Shared Accountability

Chronic absence needs to be built into accountability systems used by districts and states to measure progress and identify where additional support is needed to improve student performance. For example, schools should be required to examine the extent to which chronic absence is a problem and to describe how they will improve student attendance, especially among the most vulnerable populations, in school improvement plans.

How Can States Reduce Chronic Absence?

State education leaders have begun mining attendance data to find out how many students and schools are at risk academically and how to turn around absenteeism. This brief describes the steps that states can take to reduce chronic absence including: building public awareness, tracking and publicly reporting chronic absence rates for schools and districts, using attendance as a metric in school improvement efforts, sharing best practices with educators and parents, and enabling interagency efforts among schools, public agencies and community groups.

State Policy

State education policy is especially important because federal law often relies upon states to specify how key concepts are defined and generally carried out. For attendance, states determine the age of compulsory education, how truancy is defined and addressed and whether attendance (in the form of average daily attendance or membership count) is used to allocate funding. State guidance, support and policy can promote action at scale across school districts. Affecting state policy is very doable, especially if key stakeholders can work together to push for improvements.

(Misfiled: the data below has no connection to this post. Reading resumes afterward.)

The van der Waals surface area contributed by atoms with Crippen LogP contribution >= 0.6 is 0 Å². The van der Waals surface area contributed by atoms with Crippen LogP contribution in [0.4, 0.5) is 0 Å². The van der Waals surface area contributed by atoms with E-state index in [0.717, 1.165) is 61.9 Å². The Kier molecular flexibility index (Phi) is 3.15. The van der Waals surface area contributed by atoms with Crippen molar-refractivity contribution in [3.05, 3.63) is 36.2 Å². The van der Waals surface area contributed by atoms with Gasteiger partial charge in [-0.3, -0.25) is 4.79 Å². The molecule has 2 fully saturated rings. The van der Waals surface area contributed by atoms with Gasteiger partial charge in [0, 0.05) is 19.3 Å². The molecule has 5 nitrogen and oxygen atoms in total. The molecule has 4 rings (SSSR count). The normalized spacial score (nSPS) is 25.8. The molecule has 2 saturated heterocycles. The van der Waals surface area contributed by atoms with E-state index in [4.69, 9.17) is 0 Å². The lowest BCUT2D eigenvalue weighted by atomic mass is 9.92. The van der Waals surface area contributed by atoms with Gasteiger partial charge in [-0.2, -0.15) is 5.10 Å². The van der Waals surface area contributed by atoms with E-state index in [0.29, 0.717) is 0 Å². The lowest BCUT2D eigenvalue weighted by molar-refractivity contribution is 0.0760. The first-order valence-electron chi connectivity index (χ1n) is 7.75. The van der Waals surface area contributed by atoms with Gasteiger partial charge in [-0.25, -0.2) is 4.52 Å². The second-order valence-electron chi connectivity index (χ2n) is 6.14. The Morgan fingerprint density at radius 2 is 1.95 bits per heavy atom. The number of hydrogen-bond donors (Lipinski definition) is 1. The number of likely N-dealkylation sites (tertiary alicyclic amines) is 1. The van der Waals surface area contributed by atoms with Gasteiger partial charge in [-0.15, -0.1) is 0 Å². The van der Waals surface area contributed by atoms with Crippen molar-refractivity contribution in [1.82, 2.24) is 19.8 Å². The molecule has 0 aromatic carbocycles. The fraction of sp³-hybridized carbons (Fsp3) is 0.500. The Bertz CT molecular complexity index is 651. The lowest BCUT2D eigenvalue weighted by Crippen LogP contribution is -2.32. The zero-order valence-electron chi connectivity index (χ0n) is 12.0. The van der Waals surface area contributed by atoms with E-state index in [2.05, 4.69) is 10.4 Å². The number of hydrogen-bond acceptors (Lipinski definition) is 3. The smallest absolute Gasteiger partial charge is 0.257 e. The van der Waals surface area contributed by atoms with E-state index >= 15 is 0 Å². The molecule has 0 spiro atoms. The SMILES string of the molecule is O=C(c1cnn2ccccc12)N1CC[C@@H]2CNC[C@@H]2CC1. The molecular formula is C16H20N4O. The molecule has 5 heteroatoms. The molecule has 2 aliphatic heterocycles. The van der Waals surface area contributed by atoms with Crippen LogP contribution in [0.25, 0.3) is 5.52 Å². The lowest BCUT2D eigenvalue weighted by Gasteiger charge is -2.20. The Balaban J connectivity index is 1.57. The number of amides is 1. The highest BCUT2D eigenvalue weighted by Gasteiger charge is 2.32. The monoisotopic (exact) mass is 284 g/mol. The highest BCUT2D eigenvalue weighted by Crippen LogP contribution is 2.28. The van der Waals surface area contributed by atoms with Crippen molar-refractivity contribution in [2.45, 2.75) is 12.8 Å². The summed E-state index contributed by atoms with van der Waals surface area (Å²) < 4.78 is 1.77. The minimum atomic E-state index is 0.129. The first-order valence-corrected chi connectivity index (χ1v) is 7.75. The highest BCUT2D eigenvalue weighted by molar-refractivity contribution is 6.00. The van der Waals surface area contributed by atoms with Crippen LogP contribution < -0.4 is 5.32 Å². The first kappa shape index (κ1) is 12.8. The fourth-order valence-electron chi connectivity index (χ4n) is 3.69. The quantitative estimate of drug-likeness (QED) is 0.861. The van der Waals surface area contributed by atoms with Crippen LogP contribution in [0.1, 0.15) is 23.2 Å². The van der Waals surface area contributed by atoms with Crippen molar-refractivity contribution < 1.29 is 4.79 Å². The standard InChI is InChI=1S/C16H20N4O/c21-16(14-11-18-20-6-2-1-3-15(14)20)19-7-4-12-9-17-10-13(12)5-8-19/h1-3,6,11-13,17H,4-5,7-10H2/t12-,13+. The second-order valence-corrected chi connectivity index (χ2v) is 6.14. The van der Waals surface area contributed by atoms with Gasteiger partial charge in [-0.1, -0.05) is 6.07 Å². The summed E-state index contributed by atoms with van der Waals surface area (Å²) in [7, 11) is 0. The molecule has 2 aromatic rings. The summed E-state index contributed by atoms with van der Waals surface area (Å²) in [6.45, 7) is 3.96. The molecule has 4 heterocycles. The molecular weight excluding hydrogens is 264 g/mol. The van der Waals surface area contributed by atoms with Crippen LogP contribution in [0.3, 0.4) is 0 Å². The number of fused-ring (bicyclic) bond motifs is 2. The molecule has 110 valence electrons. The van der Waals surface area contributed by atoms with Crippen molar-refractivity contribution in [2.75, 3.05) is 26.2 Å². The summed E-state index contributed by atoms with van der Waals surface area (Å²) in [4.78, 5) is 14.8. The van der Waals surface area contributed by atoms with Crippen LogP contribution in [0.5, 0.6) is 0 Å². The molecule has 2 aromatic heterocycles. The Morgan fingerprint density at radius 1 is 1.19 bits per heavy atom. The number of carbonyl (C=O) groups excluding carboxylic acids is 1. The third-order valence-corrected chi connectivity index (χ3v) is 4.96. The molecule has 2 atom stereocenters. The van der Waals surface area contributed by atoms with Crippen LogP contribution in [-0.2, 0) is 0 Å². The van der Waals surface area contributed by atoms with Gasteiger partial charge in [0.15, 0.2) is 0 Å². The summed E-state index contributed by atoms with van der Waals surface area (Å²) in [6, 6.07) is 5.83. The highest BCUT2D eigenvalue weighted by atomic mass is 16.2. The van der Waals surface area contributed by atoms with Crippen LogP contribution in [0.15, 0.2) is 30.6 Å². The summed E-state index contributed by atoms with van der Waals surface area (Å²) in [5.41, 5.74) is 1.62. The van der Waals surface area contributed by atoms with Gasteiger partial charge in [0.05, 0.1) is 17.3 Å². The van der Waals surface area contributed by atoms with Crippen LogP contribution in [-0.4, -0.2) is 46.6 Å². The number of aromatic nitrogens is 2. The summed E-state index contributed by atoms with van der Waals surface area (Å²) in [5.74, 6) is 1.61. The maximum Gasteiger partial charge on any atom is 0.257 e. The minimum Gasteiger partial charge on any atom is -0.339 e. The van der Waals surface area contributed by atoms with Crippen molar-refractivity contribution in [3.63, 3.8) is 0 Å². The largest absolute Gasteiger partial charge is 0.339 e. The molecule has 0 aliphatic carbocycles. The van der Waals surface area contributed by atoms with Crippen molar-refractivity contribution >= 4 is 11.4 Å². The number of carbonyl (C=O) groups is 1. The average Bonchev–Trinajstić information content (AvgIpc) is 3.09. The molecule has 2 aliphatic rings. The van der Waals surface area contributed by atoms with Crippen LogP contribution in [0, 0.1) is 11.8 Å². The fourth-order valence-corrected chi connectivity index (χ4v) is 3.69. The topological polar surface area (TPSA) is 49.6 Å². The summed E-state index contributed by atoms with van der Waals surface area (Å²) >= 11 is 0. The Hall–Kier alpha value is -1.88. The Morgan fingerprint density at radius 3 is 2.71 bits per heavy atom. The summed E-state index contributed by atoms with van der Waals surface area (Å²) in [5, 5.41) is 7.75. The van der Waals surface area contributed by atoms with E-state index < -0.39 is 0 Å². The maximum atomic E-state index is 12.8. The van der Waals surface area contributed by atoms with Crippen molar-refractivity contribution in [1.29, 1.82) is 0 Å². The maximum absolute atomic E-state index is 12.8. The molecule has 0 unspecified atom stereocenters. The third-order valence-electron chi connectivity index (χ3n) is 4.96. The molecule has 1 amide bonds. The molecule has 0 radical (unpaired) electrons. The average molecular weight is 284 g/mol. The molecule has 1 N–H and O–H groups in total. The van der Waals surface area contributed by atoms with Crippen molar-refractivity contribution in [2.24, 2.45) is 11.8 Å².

California’s Local Control Funding Formula

Led by Governor Jerry Brown (D) and advocacy organizations such as Children Now, California enacted a historic Local Control Funding Formula (LCFF) in 2013 that targets considerable resources to high-need students and enables far greater local discretion over the use of funds.

In the absence of state mandated programs, and to ensure that student needs are being met, districts are required to adopt Local Control Accountability Plans (LCAP). Advocates in California successfully secured provisions to ensure that chronic absence and suspension/expulsion rates are carefully monitored by districts as part of developing plans and reporting on student engagement and school climate – two of the eight priorities enumerated in the legislation.